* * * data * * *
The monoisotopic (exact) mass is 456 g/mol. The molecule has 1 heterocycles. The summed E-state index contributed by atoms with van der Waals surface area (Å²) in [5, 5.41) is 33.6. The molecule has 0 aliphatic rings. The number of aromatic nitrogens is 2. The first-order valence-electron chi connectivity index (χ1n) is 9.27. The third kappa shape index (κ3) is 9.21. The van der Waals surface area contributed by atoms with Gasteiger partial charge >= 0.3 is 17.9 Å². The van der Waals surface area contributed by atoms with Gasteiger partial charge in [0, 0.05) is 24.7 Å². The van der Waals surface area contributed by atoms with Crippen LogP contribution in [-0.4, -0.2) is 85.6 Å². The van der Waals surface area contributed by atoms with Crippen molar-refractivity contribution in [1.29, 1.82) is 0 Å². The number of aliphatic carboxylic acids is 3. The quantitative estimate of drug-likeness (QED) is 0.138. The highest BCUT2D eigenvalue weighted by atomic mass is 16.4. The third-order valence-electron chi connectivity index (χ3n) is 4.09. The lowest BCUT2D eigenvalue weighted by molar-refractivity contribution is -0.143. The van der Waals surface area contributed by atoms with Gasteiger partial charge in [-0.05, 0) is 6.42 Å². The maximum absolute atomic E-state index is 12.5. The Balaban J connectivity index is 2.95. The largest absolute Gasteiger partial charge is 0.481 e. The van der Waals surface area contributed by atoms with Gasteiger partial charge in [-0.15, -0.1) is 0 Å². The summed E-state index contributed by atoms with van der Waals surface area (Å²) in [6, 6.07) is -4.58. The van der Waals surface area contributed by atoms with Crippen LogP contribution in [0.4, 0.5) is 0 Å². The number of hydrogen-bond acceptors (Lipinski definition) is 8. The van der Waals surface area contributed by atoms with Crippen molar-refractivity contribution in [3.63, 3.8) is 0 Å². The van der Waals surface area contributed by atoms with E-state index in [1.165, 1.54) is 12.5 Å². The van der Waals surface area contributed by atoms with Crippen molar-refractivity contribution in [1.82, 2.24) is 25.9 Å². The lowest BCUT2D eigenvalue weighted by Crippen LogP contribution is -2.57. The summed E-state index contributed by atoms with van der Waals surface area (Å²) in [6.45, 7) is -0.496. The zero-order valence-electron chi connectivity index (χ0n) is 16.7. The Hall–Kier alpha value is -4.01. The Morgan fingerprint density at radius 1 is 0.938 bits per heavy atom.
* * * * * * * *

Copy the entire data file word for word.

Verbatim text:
The monoisotopic (exact) mass is 456 g/mol. The molecule has 1 heterocycles. The summed E-state index contributed by atoms with van der Waals surface area (Å²) in [5, 5.41) is 33.6. The molecule has 0 aliphatic rings. The number of aromatic nitrogens is 2. The first-order valence-electron chi connectivity index (χ1n) is 9.27. The third kappa shape index (κ3) is 9.21. The van der Waals surface area contributed by atoms with Gasteiger partial charge >= 0.3 is 17.9 Å². The van der Waals surface area contributed by atoms with Gasteiger partial charge in [0, 0.05) is 24.7 Å². The van der Waals surface area contributed by atoms with Crippen LogP contribution in [-0.4, -0.2) is 85.6 Å². The van der Waals surface area contributed by atoms with Crippen molar-refractivity contribution in [1.29, 1.82) is 0 Å². The number of aliphatic carboxylic acids is 3. The quantitative estimate of drug-likeness (QED) is 0.138. The highest BCUT2D eigenvalue weighted by atomic mass is 16.4. The third-order valence-electron chi connectivity index (χ3n) is 4.09. The lowest BCUT2D eigenvalue weighted by molar-refractivity contribution is -0.143. The van der Waals surface area contributed by atoms with Gasteiger partial charge in [-0.05, 0) is 6.42 Å². The maximum absolute atomic E-state index is 12.5. The Balaban J connectivity index is 2.95. The largest absolute Gasteiger partial charge is 0.481 e. The van der Waals surface area contributed by atoms with Gasteiger partial charge in [-0.15, -0.1) is 0 Å². The summed E-state index contributed by atoms with van der Waals surface area (Å²) in [6, 6.07) is -4.58. The van der Waals surface area contributed by atoms with Crippen LogP contribution in [0.4, 0.5) is 0 Å². The number of hydrogen-bond acceptors (Lipinski definition) is 8. The van der Waals surface area contributed by atoms with Crippen molar-refractivity contribution in [3.63, 3.8) is 0 Å². The van der Waals surface area contributed by atoms with E-state index in [1.165, 1.54) is 12.5 Å². The van der Waals surface area contributed by atoms with Crippen molar-refractivity contribution in [1.82, 2.24) is 25.9 Å². The lowest BCUT2D eigenvalue weighted by Crippen LogP contribution is -2.57. The summed E-state index contributed by atoms with van der Waals surface area (Å²) in [6.45, 7) is -0.496. The zero-order valence-electron chi connectivity index (χ0n) is 16.7. The Hall–Kier alpha value is -4.01. The Morgan fingerprint density at radius 1 is 0.938 bits per heavy atom.